Elevate Trains US Air Pressure on HEXA eVTOL Plane

U.S. Air Force photo/Samuel King Jr.

LIFT Trains US Air Force to Operate HEXA eVTOL Aircraft

by DRONELIFE Staff Writer Ian M. Crosby

On November 16th, the Lift HEXA electric vertical takeoff and landing aircraft lifted off at Duke Field for its flight piloted by Airmen, who remotely controlled the aircraft in a series of take offs, flights and landings.

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The flight was conducted as an early step in establishing a training program to incorporate Airmen into the aircraft’s flight operations, both to validate the HEXA’s training program through operation within a controlled test environment, and to serve as a proof of concept for the development of responsive Training for government operators on uncrewed EVTOL aircraft.

“Successfully completing this training is a huge milestone and confidence boost to allow us to meet this challenge,” said Maj. Riley Livermore, 413th FLTS Futures Flight commander. “By helping these companies reach their commercial goals, we can learn from this technology and transition it for possible military use.”

Each of the three participating Airmen, an officer and a senior NCO from the 413th Flight Test Squadron and a senior NCO from Air Education and Training Command’s Detachment 62, possess experience with rotary wing aircraft.

“Our team’s prior rotary wing experience gave us a framework of reference to work from regarding aerodynamics that apply to vertical takeoff and lift aircraft, crew resource management, and general flight operations at a military airfield,” said Maj. Victoria Snow, a 413th FLTS helicopter pilot who participated in the HEXA training. “Even though the technology is vastly different, understanding the mechanics of helicopter flying translates well to operating the HEXA.”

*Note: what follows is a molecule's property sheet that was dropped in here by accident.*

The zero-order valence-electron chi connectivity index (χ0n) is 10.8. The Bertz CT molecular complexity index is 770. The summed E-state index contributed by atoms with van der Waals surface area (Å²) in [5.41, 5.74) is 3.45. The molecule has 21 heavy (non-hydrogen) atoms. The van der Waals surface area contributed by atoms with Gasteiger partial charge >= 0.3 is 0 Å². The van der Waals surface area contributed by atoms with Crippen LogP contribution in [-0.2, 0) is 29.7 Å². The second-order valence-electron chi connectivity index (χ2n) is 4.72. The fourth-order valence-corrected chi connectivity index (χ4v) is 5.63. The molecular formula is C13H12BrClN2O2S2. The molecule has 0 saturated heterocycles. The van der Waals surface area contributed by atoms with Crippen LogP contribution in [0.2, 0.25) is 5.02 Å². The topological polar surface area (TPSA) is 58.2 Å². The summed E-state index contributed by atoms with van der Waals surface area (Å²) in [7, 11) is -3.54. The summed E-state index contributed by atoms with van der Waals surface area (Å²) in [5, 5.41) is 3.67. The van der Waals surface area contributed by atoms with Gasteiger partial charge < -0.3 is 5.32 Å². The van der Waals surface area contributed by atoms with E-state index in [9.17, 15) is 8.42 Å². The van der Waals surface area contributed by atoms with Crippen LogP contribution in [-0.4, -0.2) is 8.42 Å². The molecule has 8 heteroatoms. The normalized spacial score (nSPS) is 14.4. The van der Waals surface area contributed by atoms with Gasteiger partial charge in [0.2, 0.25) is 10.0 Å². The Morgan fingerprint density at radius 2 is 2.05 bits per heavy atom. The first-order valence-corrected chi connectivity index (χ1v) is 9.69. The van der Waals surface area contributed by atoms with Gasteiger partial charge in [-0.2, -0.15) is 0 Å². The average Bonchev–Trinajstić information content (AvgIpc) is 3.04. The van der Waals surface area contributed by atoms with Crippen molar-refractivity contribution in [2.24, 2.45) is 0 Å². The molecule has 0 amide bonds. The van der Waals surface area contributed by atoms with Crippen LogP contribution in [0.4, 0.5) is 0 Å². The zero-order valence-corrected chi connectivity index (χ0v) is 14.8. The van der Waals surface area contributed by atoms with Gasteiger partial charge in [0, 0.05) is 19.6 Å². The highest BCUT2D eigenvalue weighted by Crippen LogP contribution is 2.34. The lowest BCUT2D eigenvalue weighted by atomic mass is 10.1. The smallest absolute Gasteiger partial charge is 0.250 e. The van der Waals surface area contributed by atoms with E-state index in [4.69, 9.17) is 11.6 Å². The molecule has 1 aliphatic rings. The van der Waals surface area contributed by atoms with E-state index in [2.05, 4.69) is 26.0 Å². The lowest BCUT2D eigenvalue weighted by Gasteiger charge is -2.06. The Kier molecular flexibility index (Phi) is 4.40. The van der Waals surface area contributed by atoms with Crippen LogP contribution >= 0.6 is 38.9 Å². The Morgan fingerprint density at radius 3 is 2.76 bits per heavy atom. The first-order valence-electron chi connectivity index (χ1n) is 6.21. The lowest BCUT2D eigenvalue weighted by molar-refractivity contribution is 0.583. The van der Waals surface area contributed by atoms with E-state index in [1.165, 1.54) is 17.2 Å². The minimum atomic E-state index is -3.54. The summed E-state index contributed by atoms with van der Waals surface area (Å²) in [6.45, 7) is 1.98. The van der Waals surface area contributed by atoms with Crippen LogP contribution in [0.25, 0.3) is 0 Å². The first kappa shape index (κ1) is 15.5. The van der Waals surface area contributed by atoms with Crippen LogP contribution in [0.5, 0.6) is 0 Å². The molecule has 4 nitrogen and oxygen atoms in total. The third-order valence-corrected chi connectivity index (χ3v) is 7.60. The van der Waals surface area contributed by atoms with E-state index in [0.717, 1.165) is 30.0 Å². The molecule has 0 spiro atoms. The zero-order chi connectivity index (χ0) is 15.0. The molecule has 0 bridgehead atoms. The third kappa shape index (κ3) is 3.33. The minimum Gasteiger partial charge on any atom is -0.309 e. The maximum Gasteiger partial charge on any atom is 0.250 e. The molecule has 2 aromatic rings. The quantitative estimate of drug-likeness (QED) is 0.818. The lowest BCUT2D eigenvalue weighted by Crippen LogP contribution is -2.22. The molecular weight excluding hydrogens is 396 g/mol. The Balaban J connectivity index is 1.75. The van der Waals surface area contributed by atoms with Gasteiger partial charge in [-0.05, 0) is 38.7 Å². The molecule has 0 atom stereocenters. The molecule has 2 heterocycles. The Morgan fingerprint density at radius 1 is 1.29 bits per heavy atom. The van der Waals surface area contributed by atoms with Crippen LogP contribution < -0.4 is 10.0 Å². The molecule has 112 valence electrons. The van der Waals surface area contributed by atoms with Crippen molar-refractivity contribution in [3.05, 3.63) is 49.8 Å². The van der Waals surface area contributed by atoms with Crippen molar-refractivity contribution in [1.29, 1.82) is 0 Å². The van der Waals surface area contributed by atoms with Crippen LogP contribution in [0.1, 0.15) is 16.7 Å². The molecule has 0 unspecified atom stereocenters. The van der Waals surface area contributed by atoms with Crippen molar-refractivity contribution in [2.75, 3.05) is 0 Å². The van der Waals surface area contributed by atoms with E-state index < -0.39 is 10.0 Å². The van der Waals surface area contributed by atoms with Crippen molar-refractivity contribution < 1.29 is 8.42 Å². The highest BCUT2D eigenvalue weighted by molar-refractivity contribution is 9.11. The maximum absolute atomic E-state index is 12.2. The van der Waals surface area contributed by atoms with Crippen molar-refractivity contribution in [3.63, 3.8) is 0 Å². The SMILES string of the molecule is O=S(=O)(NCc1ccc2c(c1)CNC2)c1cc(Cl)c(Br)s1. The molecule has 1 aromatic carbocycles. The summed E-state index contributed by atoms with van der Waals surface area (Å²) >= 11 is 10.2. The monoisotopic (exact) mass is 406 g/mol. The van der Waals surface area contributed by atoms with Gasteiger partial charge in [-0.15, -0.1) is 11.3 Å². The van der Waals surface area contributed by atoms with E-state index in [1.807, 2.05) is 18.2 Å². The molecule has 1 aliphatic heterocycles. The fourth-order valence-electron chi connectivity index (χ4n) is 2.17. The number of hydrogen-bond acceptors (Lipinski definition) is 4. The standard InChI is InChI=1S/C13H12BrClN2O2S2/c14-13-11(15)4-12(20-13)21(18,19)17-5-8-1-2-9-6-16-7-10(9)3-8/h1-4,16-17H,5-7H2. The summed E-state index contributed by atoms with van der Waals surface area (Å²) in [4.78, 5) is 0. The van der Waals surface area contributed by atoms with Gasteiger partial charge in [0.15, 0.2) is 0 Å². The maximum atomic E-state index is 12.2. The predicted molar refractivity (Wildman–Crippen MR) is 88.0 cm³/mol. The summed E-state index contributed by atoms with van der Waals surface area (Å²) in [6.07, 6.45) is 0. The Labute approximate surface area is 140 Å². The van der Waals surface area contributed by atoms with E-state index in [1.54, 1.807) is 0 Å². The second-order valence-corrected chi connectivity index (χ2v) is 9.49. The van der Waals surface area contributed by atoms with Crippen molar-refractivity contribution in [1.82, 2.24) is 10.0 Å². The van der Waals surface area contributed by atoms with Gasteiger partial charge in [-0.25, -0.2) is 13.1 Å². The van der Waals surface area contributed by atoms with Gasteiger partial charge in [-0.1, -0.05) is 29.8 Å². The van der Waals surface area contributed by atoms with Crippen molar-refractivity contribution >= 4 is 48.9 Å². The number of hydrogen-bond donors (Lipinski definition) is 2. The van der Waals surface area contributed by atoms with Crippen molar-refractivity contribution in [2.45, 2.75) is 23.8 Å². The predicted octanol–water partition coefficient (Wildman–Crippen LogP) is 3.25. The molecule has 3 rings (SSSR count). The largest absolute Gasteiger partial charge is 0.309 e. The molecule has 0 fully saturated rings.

Following classroom and simulator training, the Airmen got behind the controls of the HEXA aircraft during a two-week familiarization period. Operation requires a two-person team, with one person controlling the aircraft’s movement and the other monitoring systems, batteries, and other variables.

“My first flight experience was both rewarding and insightful,” said Snow, who has been observing and advising on HEXA test operations since March. “Getting the chance to fly the HEXA gave me a deeper understanding of the system’s inner workings and an understanding of how stable and responsive the HEXA aircraft is and of its possible future capabilities.”

Alongside AFWERX’s Agility Prime, the 413th FLTS manage the EVTOL test and experimentation at Duke Field, providing the Lift team with coordination, logistics and support. The goal of this Air Force and civilian partnership is to make use of the industry’s commercial investment and innovation to fulfill military use cases.

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Ian attended Dominican University of California, where he received a BA in English in 2019. With a lifelong passion for writing and storytelling and a keen interest in technology, he is now contributing to DroneLife as a staff writer.

Miriam McNabb is the Editor-in-Chief of DRONELIFE and CEO of JobForDrones, a professional drone services marketplace, and a fascinated observer of the emerging drone industry and the regulatory environment for drones. Miriam has penned over 3,000 articles focused on the commercial drone space and is an international speaker and recognized figure in the industry. Miriam has a degree from the University of Chicago and over 20 years of experience in high tech sales and marketing for new technologies.
For drone industry consulting or writing, Email Miriam.

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